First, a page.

What It's Like To Be 'Facing Ali'
REBECCA ROBERTS, host:
The Greatest, The Champ, The Louisville Lip - no matter what you call him, Muhammad Ali is one of the greatest boxers of all time. He floated like a butterfly and stung like a bee through the '60s and '70s, becoming the first boxer to win three heavyweight world championships.
Ali used his unorthodox style of fighting to go toe-to-toe with the likes of George Foreman, and Sonny Liston, and Joe Frazier and the list goes on. He's known for his swift blows and even swifter trash-talking. But controversy aside, many of Ali's opponents have one thing in common, they respected him.
(Soundbite of archival footage)
Mr. GEORGE FOREMAN (Boxer): Probably the best punch of the whole fight was never landed. Muhammad Ali, as I was going down - stumbling and trying to hold myself - he saw me stumbling. Ordinarily, you finish your fighter off. I would have. He got ready to throw the right hand and he didn't do it. That's what made him, in my mind, the greatest fighter I ever fought.
ROBERTS: That's George Foreman talking about The Rumble in the Jungle in Zaire in 1974 from the documentary, "Facing Ali." The documentary is based on the book, "Facing Ali," 15 fighters, 15 stories by Globe and Mail journalist, Stephen Brunt.
An award-winning filmmaker, Pete McCormack, made a new film telling the untold stories of 10 of the boxers featured in the book. The film recently won the audience choice award for best documentary at the Vancouver International Film Festival and was short-listed for nomination for best documentary at this year's Academy Awards.
Pete McCormack will join us in a moment, and we turn to you. What does Muhammad Ali mean to you? Give us a call. Our number is 800-989-8255. You can email at firstname.lastname@example.org and you can always get in to the conversation at our Web site. Go to npr.org and click on TALK OF THE NATION.
Joining us now from the CBC Studios in Vancouver is Pete McCormack. He directed the new documentary, "Facing Ali."
Welcome to the program.
Mr. PETE McCORMACK (Director, "Facing Ali"): It's a pleasure to be here. I love NPR, by the way.
ROBERTS: Thank you. I'm a CBC fan.
(Soundbite of laughter)
ROBERTS: So were you a Muhammad Ali fan growing up?
Mr. McCORMACK: Very, very big fan of Muhammad Ali growing up, yeah. In fact, that whole era - I'm not a boxer. I have a glass jaw, so one punch and I'm out.
(Soundbite of laughter)
Mr. McCORMACK: But I loved Muhammad Ali and I actually love that whole era of boxing. I knew all the guys that - I knew the guys that I wanted to interview for the film and I knew about them when I was a kid - intensely. I was relatively intense as a kid, as I am now. But - so you had that whole golden - called the golden era of heavyweight boxing. I was sort of entranced by it.
ROBERTS: So it wasn't that you read the book and had to tell these guys stories. You sort of knew their stories already?
Mr. McCORMACK: I - well, I researched intensely anyway, but I did, yeah. I knew them. I knew that era very well and I knew Ali very well. And I had, you know, read about him in his biographies in different places, for sure, along the way.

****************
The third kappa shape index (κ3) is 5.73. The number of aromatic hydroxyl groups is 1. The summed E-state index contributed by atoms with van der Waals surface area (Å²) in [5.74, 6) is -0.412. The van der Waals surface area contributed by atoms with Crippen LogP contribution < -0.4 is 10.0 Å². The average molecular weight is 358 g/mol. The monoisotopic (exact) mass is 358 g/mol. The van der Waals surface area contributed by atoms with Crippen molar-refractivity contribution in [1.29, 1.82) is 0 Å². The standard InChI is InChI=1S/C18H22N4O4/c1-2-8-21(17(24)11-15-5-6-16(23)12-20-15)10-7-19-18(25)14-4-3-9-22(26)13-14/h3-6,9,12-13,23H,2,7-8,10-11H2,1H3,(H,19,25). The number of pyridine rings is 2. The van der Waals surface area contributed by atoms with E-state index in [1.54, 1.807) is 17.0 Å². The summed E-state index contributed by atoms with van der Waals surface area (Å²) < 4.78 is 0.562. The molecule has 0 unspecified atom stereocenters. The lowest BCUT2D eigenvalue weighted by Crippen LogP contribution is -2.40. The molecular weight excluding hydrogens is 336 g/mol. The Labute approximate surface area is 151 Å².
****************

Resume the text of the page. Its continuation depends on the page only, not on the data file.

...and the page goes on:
ROBERTS: What is it about that era or those guys that captivated you?
Mr. McCORMACK: Well, I think Ali is definitely the centerpiece of that. I mean, he came out of nowhere at a time that was - it was a perfect storm. I mean, his charisma and his outspoken ways and then getting politicized by Malcolm X and the Nation of Islam, gave him - his trash-talk that he came out with instinctively was then politicized. And intelligently, you know, Malcolm X was a very clear and great speaker that I think that really rubbed off from Muhammad Ali. And Cassius Clay at the time, and - by the way, that sort of was now that the anti has risen, you know?
And then with Vietnam when he didn't go in '66, which was quite early, it was in February of '66, I think that pushed it even farther. And then there was just a lot of great heavyweights at that time. Plus, Ali was very poetic in his style as well. It was unorthodox. It depended on his lightning speed in his training, which, of course, caused him problems later on down his career, fighting too long. But he was so unorthodox in that way as well, so - and the civil rights movement, at the same time -it was just a time when - like The Beatles came together. It was kind of like that, you know, to me.
ROBERTS: Right. Well, you know, I mean, it's impossible to parse the boxing from the moment in history. But, you know, his boxing skills, his incredible ability to take all those punches, to withstand a rope-a-dope, all of that, you know, made him this extraordinary athlete that changed the sport. But do you think that that - how does that match up with his role in American history and in this enormous time of change and expectation?
Mr. McCORMACK: Well, I - you know, I don't think Ali was a natural leader, politically, in any way. He even said this: I don't want to be a leader. I just wanted to be free, you know? And so that was his instinct. I think that was his natural instinct, to be able to be himself. And I think - but nonetheless, he was hitting in certain events, and at the peak of them - saying no to Vietnam, for instance -for a multitude of reasons, that came about, actually, much more complex than how it's sometimes portrayed.
And so I think it's an interesting balance, it's the balance of those two things, the tension between the two that makes him - his mark so profound. His boxing skills were, you know, he's arguably the greatest fighter of all time, heavyweight, when he was in his prime, for sure. I mean, he really was something else before he was banned from boxing in 1967.
ROBERTS: And that was for draft-dodging.
Mr. McCORMACK: That's right. Yeah, that was for saying no to the - he didn't draft dodge. He said no to the draft in the sense that he didn't leave the country. But he couldn't. They took his passport. So he - for just refusing to go - to be inducted. So yeah, that was when really - and you know what's interesting, Rebecca, is the press against him at that moment - people often talk about how he spoke against certain people. The press against him in that - '67, '68 was so vitriolic. It's unbelievable. I can't remember the name of the guy from the New York Times but he called him a deviant and degraded. And the Ring magazine actually in '66 didn't give him - he hadn't even been banned from boxing yet.